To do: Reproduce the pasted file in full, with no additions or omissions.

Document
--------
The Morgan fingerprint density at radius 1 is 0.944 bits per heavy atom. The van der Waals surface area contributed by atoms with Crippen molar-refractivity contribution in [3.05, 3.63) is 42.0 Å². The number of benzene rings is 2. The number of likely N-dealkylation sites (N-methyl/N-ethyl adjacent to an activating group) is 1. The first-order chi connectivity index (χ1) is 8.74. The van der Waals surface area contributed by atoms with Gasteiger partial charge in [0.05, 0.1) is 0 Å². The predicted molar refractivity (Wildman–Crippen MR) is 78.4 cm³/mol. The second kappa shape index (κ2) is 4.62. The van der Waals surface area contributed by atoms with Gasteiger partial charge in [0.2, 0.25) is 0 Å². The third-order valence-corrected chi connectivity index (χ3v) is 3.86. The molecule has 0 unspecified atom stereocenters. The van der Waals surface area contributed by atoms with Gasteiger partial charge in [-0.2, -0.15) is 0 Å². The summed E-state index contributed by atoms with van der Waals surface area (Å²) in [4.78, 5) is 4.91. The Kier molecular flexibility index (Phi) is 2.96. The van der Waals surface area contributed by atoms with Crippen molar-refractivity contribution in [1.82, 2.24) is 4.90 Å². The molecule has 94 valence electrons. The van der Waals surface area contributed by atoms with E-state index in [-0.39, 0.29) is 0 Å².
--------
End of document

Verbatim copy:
The Morgan fingerprint density at radius 1 is 0.944 bits per heavy atom. The van der Waals surface area contributed by atoms with Crippen molar-refractivity contribution in [3.05, 3.63) is 42.0 Å². The number of benzene rings is 2. The number of likely N-dealkylation sites (N-methyl/N-ethyl adjacent to an activating group) is 1. The first-order chi connectivity index (χ1) is 8.74. The van der Waals surface area contributed by atoms with Gasteiger partial charge in [0.05, 0.1) is 0 Å². The predicted molar refractivity (Wildman–Crippen MR) is 78.4 cm³/mol. The second kappa shape index (κ2) is 4.62. The van der Waals surface area contributed by atoms with Gasteiger partial charge in [0.2, 0.25) is 0 Å². The third-order valence-corrected chi connectivity index (χ3v) is 3.86. The molecule has 0 unspecified atom stereocenters. The van der Waals surface area contributed by atoms with Gasteiger partial charge in [-0.2, -0.15) is 0 Å². The summed E-state index contributed by atoms with van der Waals surface area (Å²) in [4.78, 5) is 4.91. The Kier molecular flexibility index (Phi) is 2.96. The van der Waals surface area contributed by atoms with Crippen molar-refractivity contribution in [1.82, 2.24) is 4.90 Å². The molecule has 94 valence electrons. The van der Waals surface area contributed by atoms with E-state index in [-0.39, 0.29) is 0 Å².